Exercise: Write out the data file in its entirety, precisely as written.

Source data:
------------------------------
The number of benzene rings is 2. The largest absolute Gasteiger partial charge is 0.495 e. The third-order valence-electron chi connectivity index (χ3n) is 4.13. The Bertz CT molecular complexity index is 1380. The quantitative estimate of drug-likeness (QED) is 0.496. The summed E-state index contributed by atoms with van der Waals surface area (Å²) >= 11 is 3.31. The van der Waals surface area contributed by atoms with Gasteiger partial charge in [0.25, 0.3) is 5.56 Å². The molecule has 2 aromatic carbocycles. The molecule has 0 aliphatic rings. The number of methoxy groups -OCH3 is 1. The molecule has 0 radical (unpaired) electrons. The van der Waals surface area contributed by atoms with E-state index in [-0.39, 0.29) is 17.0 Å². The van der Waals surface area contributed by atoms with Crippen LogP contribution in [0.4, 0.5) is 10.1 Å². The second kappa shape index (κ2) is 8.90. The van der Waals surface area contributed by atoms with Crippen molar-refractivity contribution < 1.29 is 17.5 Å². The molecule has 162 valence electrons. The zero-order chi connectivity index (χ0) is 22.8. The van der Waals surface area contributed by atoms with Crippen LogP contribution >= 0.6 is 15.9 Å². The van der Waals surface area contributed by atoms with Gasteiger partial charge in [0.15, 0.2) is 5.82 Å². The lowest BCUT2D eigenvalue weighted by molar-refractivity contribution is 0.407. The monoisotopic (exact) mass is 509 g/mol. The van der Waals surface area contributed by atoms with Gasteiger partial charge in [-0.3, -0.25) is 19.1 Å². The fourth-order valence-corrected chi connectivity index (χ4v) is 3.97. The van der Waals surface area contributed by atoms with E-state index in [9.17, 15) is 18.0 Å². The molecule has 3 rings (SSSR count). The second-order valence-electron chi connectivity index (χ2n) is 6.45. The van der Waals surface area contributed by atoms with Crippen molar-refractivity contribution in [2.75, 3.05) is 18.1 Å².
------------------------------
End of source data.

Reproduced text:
The number of benzene rings is 2. The largest absolute Gasteiger partial charge is 0.495 e. The third-order valence-electron chi connectivity index (χ3n) is 4.13. The Bertz CT molecular complexity index is 1380. The quantitative estimate of drug-likeness (QED) is 0.496. The summed E-state index contributed by atoms with van der Waals surface area (Å²) >= 11 is 3.31. The van der Waals surface area contributed by atoms with Gasteiger partial charge in [0.25, 0.3) is 5.56 Å². The molecule has 2 aromatic carbocycles. The molecule has 0 aliphatic rings. The number of methoxy groups -OCH3 is 1. The molecule has 0 radical (unpaired) electrons. The van der Waals surface area contributed by atoms with E-state index in [-0.39, 0.29) is 17.0 Å². The van der Waals surface area contributed by atoms with Crippen LogP contribution in [0.4, 0.5) is 10.1 Å². The second kappa shape index (κ2) is 8.90. The van der Waals surface area contributed by atoms with Crippen molar-refractivity contribution < 1.29 is 17.5 Å². The molecule has 162 valence electrons. The zero-order chi connectivity index (χ0) is 22.8. The van der Waals surface area contributed by atoms with Crippen LogP contribution >= 0.6 is 15.9 Å². The van der Waals surface area contributed by atoms with Gasteiger partial charge in [0.15, 0.2) is 5.82 Å². The lowest BCUT2D eigenvalue weighted by molar-refractivity contribution is 0.407. The monoisotopic (exact) mass is 509 g/mol. The van der Waals surface area contributed by atoms with Gasteiger partial charge in [-0.3, -0.25) is 19.1 Å². The fourth-order valence-corrected chi connectivity index (χ4v) is 3.97. The van der Waals surface area contributed by atoms with E-state index in [9.17, 15) is 18.0 Å². The molecule has 3 rings (SSSR count). The second-order valence-electron chi connectivity index (χ2n) is 6.45. The van der Waals surface area contributed by atoms with Crippen molar-refractivity contribution in [2.75, 3.05) is 18.1 Å².